It occurred to me the other day that I lead a very glamorous life. I had this mini-epiphany after work the other night as I peeled off my sweaty jeans — the ones that were stuck to my overheated body following another twelve-hour shift from hell. My after-work toilette that evening was not, in any way, unusual — nor did it end there. I still had some other articles of clothing and areas of my body to contend with — like the long-sleeved, button-down shirt that was covered in rib sauce, au jus, and lemon butter — the one that smelled like it was covered in rib sauce, au jus, and lemon butter. And Secret-scented perspiration. Luckily our company FINALLY had the good sense to switch our shirt color to black a few months ago. I’m sure you can imagine what I often looked like at the end of a white shirt-wearing shift — think early Jackson Pollack, if Mr. Pollack had worked in French dressing, barbecue sauce, and grenadine. So, at least that’s something.
The glamour of my job doesn’t end there. No siree, Bob! There’s the slipping on the always slick egress — a result of a faulty bar drain that may or may not EVER be fixed in my lifetime. For the record, I wear $150 guaranteed-to-be-non-slip shoes in my work life. Even the good folks at Dansko could not possibly anticipate that their footwear would be required to survive what amounts to hydroplaning. So, it’s not the fault of the shoes!
The fault, dear Brutus, lies in the placement of the bar drain. I’m no scientist, but it has occurred to me on more than one occasion — including the many times that I have been called upon to discuss this marvel of engineering with corporate executives and/or masonry contractors — that a drain should be recessed. You know, it should be LOWER than the floor — so that, you know, the water DRAINS. Water, much like bullshit, runs downhill, no?
Not only does the water get all over the kitchen floor, but as a result of it puddling onto the carpet tiles (carpet tiles! in a restaurant egress! brilliant!), every single person who exits the kitchen or the service bar via the “out” door tracks liquid onto the already slippery dining room floors. (Seriously, they are like an ice rink even when DRY!) The number of customers who have slipped/fallen does not seem to trouble the “powers that be”. I mean, if it were just us, their humble employees, I would understand the failure to address the issue — after all, who really cares if your $2.13/hour employee takes a header outside the kitchen door? One would think that fear of a lawsuit by a patron would be motivation enough to fix the problem. One would, apparently, be wrong.
While the wet floors are certainly the most pressing safety concern, they are not the sole safety or, to be more precise, logistical concern in my glamorous job. Due to space constraints, most things are placed above our heads. For those of us who have the benefit of being tall, this is not that big of a deal. For the rest of us, though, it’s an outright pain in the ass and, sometimes, downright dangerous.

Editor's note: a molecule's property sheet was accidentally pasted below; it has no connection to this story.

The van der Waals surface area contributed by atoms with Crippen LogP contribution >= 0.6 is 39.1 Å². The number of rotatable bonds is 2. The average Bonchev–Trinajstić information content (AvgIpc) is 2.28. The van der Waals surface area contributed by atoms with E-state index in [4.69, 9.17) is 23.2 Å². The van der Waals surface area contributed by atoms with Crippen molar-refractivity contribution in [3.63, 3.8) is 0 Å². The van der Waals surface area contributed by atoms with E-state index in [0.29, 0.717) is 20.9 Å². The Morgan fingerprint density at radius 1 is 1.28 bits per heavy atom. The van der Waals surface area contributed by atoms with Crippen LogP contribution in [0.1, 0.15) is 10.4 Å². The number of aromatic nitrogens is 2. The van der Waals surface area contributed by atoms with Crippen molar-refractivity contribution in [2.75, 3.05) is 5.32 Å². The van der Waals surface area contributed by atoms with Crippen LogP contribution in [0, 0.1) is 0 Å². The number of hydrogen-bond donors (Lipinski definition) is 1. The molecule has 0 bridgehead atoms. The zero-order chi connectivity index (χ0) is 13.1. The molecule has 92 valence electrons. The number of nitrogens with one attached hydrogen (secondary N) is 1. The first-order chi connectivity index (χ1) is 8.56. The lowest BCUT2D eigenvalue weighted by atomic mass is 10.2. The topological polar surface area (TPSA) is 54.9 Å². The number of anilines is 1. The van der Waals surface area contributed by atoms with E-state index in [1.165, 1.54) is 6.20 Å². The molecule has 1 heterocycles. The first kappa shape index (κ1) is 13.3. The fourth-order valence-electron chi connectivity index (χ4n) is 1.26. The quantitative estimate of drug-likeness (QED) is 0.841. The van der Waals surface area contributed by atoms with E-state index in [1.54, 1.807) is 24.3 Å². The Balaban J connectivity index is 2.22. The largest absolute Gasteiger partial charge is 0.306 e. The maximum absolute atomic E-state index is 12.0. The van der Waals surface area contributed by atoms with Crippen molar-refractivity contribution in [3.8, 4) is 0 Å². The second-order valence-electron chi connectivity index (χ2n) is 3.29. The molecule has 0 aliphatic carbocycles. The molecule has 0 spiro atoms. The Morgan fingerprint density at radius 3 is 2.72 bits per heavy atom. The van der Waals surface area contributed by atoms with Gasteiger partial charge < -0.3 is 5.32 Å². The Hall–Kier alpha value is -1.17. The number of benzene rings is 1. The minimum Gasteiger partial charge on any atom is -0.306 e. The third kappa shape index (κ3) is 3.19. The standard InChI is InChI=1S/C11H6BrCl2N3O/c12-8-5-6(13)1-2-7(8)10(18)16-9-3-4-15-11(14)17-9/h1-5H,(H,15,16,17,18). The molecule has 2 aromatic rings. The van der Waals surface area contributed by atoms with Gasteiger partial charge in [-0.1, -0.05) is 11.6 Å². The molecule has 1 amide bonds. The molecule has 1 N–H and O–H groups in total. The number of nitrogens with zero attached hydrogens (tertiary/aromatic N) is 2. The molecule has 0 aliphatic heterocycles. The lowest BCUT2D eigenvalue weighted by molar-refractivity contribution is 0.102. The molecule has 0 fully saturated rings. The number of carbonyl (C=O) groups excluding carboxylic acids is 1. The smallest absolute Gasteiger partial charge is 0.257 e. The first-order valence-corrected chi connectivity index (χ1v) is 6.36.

This is especially true behind the bar. Bottles of wine, additional juices/mixes/etc., and even basic necessities — like glassware — are stored far out of reach of the normal-sized person. Some days I feel like there should be a Ringmaster, like the ones you see at carnival side shows, encouraging the odd passerby to “Come see the ‘tippy-toe’ girl work her magic!” Yeah. It’s like that.
Sure, we have a stepladder, but you can’t be continuously dragging that thing out on a busy shift — it’s heavy, it’s cumbersome, and it resides in an almost-too-small space, which makes taking it out and putting it back difficult. Most times, we just leave it out and trip over it for six or seven hours. Where the stepladder is stored is either another marvel of modern engineering or a simple case of poor planning, I’m not sure which, but my money is on the latter.
Call me crazy, but I will never understand why someone would purchase a stepladder that was almost exactly the same size as the space it was designed to occupy. I know they make smaller ones. I own one. I have, in my quest to be helpful, pointed out the availability of just such an item — from the industrial supply catalog that we keep in the office — you know, the one that we order things from — things like mops, brooms, and, you guessed it, stepladders! I suppose they are just waiting for the one we have to collapse.
I’m sure that I wouldn’t be the first person in the history of the world to get up to a little workplace sabotage. Sometimes hands need to be forced. I may not have the skills or the tools to recess the drain, but I may be able to do something to hurry along the demise of the stepladder. Mark your calendars, folks, because tomorrow may just be the first ever “Take Your Hacksaw to Work Day!”
photo credit: glamour girl